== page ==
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Powder Storage


Some years ago I read an article by Charles “Skeeter” Skelton, the handgun editor of Shooting Times magazine. He told a story of how he had loaded up what he called “stout” loads for a friend. The friend tried to shoot a range bull that was down and needed to be killed. The rounds went “poop” and bounced off the bull’s skull at point blank range. Skeeter went back and checked his powder measure which had been left with the powder in it for quite some time prior to cooking up the loads. When he dumped the powder out he found lots of it adhering, actually melted into the plastic hopper. He realized that the chemical reaction between the powder and the plastic hopper caused degradation of the powder. He was correct as this is the first reasons you should empty the powder back into the bottle after a reloading session.

When I first started reloading, I recall reading from loading manuals of the day that there were a number possible problems from leaving powder in the hopper.

1. Powder attacking the plastic hopper and degrading the powder as in the previous story. Nitrocellulose powders are extruded thru use of a solvent, Acetone mainly, to soften it and make it plastic for processing it. Acetone can melt or soften polystyrene plastics. Nitroglycerine-augmented nitrocellulose powders (double-base) involve even more solvents to introduce the EXTRA nitro into the guncotton.

2. Confusion later as to which powder is in the hopper leading to using the wrong amount/weight of powder in a load.

3. Powder being adversely affected by UV light (from a window or fluorescent lights), leading to decomposition or change in burning rate. Powder comes in opaque cans for a reason, powder will degrade in light over time.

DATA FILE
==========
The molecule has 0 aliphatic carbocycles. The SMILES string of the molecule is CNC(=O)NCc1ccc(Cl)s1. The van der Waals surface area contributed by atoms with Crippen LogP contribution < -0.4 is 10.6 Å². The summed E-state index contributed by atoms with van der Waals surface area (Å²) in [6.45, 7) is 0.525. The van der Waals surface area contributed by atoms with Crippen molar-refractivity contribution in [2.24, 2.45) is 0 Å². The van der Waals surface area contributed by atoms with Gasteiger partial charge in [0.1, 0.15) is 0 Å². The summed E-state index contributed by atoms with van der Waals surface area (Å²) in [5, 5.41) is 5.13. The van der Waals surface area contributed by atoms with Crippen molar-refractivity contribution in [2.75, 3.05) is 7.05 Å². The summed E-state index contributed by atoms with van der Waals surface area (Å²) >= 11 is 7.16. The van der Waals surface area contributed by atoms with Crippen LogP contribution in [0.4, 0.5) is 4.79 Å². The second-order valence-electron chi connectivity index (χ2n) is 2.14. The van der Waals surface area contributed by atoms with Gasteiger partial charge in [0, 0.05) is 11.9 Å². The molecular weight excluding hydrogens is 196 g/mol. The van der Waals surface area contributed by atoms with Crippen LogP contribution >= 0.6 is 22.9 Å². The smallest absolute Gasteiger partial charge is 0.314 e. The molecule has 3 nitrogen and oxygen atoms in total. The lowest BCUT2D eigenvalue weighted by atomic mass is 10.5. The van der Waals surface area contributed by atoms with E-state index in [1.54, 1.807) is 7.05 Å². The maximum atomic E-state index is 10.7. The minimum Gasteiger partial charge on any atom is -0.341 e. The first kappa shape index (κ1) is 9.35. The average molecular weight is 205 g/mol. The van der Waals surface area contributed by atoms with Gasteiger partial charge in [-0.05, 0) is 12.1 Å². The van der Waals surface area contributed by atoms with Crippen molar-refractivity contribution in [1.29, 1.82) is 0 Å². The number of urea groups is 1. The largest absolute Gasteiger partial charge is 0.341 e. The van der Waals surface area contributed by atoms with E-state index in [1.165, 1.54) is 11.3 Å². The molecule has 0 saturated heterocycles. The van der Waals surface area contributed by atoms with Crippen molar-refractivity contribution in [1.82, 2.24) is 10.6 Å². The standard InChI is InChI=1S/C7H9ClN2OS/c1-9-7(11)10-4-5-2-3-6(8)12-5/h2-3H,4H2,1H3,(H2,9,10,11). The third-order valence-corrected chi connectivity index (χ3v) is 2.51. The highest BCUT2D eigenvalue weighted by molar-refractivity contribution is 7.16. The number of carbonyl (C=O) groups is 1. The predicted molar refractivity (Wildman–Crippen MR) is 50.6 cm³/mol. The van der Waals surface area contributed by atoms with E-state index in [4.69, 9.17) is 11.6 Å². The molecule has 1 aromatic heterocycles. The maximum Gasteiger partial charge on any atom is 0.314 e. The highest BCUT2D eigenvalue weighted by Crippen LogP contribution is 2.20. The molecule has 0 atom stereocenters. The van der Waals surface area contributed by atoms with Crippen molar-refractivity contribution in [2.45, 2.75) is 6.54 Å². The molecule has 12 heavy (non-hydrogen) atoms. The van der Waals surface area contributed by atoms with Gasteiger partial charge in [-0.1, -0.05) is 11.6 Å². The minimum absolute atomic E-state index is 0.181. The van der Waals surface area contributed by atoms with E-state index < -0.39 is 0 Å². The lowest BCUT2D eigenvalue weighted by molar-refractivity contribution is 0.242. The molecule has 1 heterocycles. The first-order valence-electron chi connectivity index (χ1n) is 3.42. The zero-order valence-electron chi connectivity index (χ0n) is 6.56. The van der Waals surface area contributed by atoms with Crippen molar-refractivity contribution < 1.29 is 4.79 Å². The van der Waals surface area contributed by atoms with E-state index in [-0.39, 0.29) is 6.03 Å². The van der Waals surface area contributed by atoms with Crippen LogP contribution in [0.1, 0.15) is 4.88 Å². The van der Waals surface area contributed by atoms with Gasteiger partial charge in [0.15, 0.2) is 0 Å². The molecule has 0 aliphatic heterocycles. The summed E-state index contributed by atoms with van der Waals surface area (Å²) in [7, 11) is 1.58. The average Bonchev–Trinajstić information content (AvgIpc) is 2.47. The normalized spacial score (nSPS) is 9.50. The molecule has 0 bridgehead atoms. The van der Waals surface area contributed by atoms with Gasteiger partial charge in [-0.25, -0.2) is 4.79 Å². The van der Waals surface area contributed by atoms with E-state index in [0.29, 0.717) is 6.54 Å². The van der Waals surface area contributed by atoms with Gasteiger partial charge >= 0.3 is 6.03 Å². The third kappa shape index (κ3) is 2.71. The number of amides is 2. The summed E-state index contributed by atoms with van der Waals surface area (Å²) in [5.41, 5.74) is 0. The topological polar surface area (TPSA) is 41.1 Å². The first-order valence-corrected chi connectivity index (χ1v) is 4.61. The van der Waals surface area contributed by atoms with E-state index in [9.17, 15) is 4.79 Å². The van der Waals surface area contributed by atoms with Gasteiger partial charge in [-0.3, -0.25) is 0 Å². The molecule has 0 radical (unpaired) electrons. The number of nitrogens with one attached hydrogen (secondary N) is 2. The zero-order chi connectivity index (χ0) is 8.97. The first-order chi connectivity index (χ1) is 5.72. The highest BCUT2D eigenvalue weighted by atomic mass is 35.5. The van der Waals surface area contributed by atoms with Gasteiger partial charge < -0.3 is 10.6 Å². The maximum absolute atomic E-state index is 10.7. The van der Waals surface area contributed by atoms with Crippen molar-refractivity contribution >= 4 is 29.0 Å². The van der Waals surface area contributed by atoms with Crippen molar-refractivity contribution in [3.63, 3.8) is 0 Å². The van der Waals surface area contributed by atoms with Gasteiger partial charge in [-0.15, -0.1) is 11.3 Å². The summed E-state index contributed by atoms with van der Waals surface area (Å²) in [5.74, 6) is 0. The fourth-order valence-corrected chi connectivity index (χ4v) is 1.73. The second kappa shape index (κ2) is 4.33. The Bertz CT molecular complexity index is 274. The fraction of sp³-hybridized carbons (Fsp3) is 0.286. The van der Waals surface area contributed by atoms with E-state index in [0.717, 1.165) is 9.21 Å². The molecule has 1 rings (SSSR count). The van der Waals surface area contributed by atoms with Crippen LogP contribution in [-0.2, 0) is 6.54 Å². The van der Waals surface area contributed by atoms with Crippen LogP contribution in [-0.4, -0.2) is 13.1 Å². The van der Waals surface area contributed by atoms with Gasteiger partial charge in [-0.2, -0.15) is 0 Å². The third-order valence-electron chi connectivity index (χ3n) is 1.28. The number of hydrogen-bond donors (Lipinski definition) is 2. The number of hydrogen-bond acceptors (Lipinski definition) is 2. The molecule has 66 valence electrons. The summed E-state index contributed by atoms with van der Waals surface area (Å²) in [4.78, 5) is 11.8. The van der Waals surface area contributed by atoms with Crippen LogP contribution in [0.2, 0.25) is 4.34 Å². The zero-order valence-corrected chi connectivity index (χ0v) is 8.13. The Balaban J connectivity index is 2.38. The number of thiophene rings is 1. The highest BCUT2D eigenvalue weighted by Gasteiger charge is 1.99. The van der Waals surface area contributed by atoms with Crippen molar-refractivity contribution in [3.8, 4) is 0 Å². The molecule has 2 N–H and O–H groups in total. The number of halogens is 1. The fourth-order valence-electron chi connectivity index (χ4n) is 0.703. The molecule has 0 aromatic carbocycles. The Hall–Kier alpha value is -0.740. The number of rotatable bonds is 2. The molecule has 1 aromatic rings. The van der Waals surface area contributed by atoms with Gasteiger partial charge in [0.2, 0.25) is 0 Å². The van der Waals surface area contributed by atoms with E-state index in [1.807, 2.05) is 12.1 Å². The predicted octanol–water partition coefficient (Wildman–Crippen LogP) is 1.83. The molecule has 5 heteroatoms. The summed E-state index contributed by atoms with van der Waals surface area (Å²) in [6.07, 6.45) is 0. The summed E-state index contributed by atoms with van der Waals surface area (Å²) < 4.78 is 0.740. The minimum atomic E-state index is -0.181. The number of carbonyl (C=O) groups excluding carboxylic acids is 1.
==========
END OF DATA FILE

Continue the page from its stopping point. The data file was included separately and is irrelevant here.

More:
4. Degradation of the powder from exposure to humidity because a hopper will not seal as well as the powder bottle or jug. Smokeless powder is hydrophilic (it will absorb humidity from the air) and when it absorbs water, it swells and this will change the burning characteristics of the powder. Only the top half inch or so will swell like this. This makes any later charges thrown from that powder less powerful than the first charges thrown from dry powder, but not consistently so. Most basement reloading rooms have higher humidity than any other room in the house (excepting the bathroom). The manufacturers go to great pains to maintain consistent moisture levels for every batch they make. For that reason alone you should store your powder in a tightly sealed original can after each loading session.

I highly recommend using the proper powder storage procedures and as a final point of emphasis is the following statement found on the Hodgdon’s reloading data website: “Powder left in the reloader’s powder measure hoppers for extended periods, overnight or several days, should be avoided. Powder needs to be stored in original containers ONLY, when not in use. Numerous modern smokeless powders are double base in construction, containing both Nitrocellulose and Nitroglycerine.”

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